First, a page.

The setting up of a Christmas tree had however continued at court, under the influence of another German, Queen Adelaide of Saxe-Coburg-Meinigen, wife of Victoria’s uncle, William IV. As a young girl, Princess Victoria recorded her own pleasure at the Christmas tree she had at her home at Kensington Palace, again no doubt under the influence of her mother, the Duchess of Kent, another member of the Saxe-Coburg family. After Victoria’s marriage to Prince Albert in February 1840 and the birth of their first two children in quick succession, Albert became nostalgic for the Christmases he had enjoyed at his home at Coburg near the Thuringian Forest. He suggested that he and Victoria adopt the German custom of setting up a tree. A suitable fir was chopped down in Windsor Great Park for the purpose and decorated with wax tapers, ribbons, and sugarplums. The royal children took such delight, as did the Queen, in the warm sense of family togetherness that Christmas at Windsor engendered, that during her marriage Victoria would treasure ‘this dear happy time’.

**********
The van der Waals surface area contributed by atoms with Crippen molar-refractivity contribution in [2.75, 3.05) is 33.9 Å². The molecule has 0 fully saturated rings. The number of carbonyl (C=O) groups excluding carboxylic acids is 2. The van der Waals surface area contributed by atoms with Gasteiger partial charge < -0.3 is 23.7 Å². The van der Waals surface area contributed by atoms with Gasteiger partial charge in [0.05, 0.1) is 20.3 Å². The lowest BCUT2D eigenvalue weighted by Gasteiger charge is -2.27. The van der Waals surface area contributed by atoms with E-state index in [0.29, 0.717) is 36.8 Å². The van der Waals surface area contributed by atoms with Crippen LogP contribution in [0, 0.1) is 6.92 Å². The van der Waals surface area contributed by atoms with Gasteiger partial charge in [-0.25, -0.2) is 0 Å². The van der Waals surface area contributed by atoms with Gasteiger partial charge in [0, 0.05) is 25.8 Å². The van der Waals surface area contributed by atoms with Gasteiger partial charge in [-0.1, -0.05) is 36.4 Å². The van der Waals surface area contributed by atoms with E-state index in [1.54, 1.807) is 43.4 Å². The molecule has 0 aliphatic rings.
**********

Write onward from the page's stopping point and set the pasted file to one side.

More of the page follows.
Eventually Victoria and Albert would also set up trees for each other in their own private sitting rooms, as well as in those of the Duchess of Kent and other members of the royal household. Some trees were imported specially from Germany. These would be laden with all kinds of trinkets, toys, gilded fruit and nuts, as well as the first manufactured tree decorations – hand-blown glass baubles and icicles – also German imports, as was the Nuremberg angel, without which no Christmas tree was complete. Once given the seal of approval by Victoria and Albert, a decorated tree became the essential element of every English family Christmas, no matter how humble.